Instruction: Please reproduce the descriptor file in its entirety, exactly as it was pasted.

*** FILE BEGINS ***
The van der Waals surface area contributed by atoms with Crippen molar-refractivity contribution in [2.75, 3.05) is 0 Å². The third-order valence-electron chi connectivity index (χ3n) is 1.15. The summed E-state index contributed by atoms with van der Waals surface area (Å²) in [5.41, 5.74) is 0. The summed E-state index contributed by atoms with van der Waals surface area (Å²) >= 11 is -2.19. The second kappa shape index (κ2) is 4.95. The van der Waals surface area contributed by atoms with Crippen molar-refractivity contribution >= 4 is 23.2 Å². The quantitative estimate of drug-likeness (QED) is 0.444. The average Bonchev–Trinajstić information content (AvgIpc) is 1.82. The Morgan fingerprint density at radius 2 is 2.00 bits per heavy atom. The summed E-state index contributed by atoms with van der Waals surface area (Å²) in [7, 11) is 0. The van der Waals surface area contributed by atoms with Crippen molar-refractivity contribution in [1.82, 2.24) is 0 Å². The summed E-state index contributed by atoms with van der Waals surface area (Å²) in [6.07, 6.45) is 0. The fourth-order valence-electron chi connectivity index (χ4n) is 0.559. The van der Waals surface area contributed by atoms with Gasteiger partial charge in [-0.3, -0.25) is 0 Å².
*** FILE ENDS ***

The van der Waals surface area contributed by atoms with Crippen molar-refractivity contribution in [2.75, 3.05) is 0 Å². The third-order valence-electron chi connectivity index (χ3n) is 1.15. The summed E-state index contributed by atoms with van der Waals surface area (Å²) in [5.41, 5.74) is 0. The summed E-state index contributed by atoms with van der Waals surface area (Å²) >= 11 is -2.19. The second kappa shape index (κ2) is 4.95. The van der Waals surface area contributed by atoms with Crippen molar-refractivity contribution >= 4 is 23.2 Å². The quantitative estimate of drug-likeness (QED) is 0.444. The average Bonchev–Trinajstić information content (AvgIpc) is 1.82. The Morgan fingerprint density at radius 2 is 2.00 bits per heavy atom. The summed E-state index contributed by atoms with van der Waals surface area (Å²) in [7, 11) is 0. The van der Waals surface area contributed by atoms with Crippen molar-refractivity contribution in [1.82, 2.24) is 0 Å². The summed E-state index contributed by atoms with van der Waals surface area (Å²) in [6.07, 6.45) is 0. The fourth-order valence-electron chi connectivity index (χ4n) is 0.559. The van der Waals surface area contributed by atoms with Gasteiger partial charge in [-0.3, -0.25) is 0 Å².